instruments on the Baishui glacier on Yulong Xue Snow Moun-
ECMWF 500 mb regional temperature anomalies show cool-
changes witnessed in this region. Studies on Yulong Snow
We felt that the observed vegetation and glacial changes in
tain have shown decrease in mass and extent (He et al. 2004).
(Figs. 1 and 2). The contribution of altered landuse and man-
leads to the questions; i) are the station data incorporated in
the ECMWF?, ii) is the Deqin well sited?, iii) is there an urban
ECMWF ERA-40 data used in this study/project have been provided by ECMWF/have been obtained from the
ECMWF Data Server
effect causing the local warming?
He, Y., Zhang, Z., Theakstone, W. H., Chen, T., Yao, T., and Pang, H., 2003: Changing features of the climate and glaciers in
China's monsoonal temperature glacier region. Journal of Geophysical Research, 108: D17, 4350,
Grid resolution is 275 km. The ECMWF N80 (125 km) grid
in northwestern Yunnan to regional climate change by ana-
may improve analysis. We need to answer the question “what
lyzing 40 years of ECMWF reanalysis data.
resolution is required to qualitatively understand the widespread changes in this region?
He, Y., Yin, Y., Zhang, D. D., Yao, T., Yang, M., Zhang, Z., Pang, H., Gu, J., and Lu, A., 2004: Recent progress of the studies on
environmental information in the glacial system, Mt. Yulong, China, Bridging Scales and Epsitemologies: Linking Local
Knowledge and Global Sciences in Multi-Scale Assessments. Alexandria, Egypt.
Yang, B., Braeuning, A., and Johnson, K. R., 2002: General characteristics of temperature variation in China during the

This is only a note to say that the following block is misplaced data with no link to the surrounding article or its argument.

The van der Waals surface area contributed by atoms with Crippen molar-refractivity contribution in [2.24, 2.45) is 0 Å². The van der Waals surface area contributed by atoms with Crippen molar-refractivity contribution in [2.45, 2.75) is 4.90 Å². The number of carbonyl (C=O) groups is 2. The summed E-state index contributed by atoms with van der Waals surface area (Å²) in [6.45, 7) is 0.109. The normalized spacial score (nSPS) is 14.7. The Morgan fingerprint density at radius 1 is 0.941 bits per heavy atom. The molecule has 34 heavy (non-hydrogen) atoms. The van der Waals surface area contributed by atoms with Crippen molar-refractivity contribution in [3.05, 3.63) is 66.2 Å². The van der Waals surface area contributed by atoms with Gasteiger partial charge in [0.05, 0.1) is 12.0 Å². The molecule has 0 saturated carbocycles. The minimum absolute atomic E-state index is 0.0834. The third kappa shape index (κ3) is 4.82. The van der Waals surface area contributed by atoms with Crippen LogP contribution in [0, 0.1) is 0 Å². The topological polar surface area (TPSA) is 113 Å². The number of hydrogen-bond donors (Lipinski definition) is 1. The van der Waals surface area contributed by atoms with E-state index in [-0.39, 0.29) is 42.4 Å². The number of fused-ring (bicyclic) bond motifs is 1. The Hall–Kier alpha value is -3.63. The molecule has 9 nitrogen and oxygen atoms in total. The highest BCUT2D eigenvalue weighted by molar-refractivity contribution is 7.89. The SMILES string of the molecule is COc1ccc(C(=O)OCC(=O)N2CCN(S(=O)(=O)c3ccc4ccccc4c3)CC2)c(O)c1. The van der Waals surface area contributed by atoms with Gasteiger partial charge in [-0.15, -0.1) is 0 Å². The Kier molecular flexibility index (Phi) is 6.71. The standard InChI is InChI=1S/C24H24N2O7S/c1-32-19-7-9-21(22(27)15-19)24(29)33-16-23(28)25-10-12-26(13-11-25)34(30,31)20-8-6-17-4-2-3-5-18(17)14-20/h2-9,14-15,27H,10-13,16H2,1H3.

last two millennia. Geophysical Research Letters, 29: 0, 10.1029/2001GL014485.
Figure 6. Vertical profile for the ECMWF summer-time temperature (June, July, August, and
September) interpolated to the Deqin station and anomalies; (a) profile for the 30 year
period; (b) profiles of the anomaly (from the 1958-2001 mean) for each of the three
fifteen-year periods.
Figure 1. Repeat photo-pairs of the Mingyong Glacier on Mount Kawagebo (pair 1 and 2) and Baima Snow
Mountain (pair 3) near Deqin in northwestern Yunnan, P.R. China. Arrows and lines indicate previous and current positions or change in conditions. Treeline is represented by the green line while the highest adult tree
(> 2 m tall) is represented by the red arrow in photo-pair 3.
Isobar Level (mb)
Robert Moseley 2003
Isobar Level (mb)
Joseph Rock 1923
Pair 2
Robert Moseley 2003
Sichuan Province
Figure 3. Standardized temperature reconstructions for China. Data from Yang et al. (2002).
The red dashed line represents the previous warmest period.
Figure 4. Time series of Deqin station monthly average temperature, monthly maximum
and minimum temperature and interpolated ECMWF monthly average temperature.
Xizang Province (Tibet)
! Deqin
Joseph Rock 1923
Project Boundary
Robert Moseley 2003
Provincial and Country Boundary
120 Km
270 m (67 m elev.)
Prefecture Boundary
Baima Snow Mtn.
675 m (45 m elev.)
Temperature (oC)
. ECMWF Grid Points
Standardize Temperature
Pair 3
Figure 5. Monthly precipitation time series comparison between Deqin station data and
interpolated ECMWF reanalysis. Data were smoothed with a 12 point running mean filter.
Project Area
80 m
110 m
Sichuan Province
Yulong Snow Mtn.
JJAS Temperature Anomaly
1958-2001 JJAS Mean Temperature
Precipitation (mm/month)
Barry Baker 2002
Figure 2. Map of Mount Kawagebo, Baima Snow Mountain, Deqin with respect to the larger project area.
Insert map of the Yunnan Great Rivers Project with respect to China and surrounding countries. ECMWF grid
points are shown in red. Values for points 1 and 3 were interpolated to the Deqin station location.
Figure 7. Large-scale regional ECMWF 500 mb summer-time temperature (June, July,
August, and September) and anomalies (from 1958-2001 mean) for the three fifteen-year
time periods.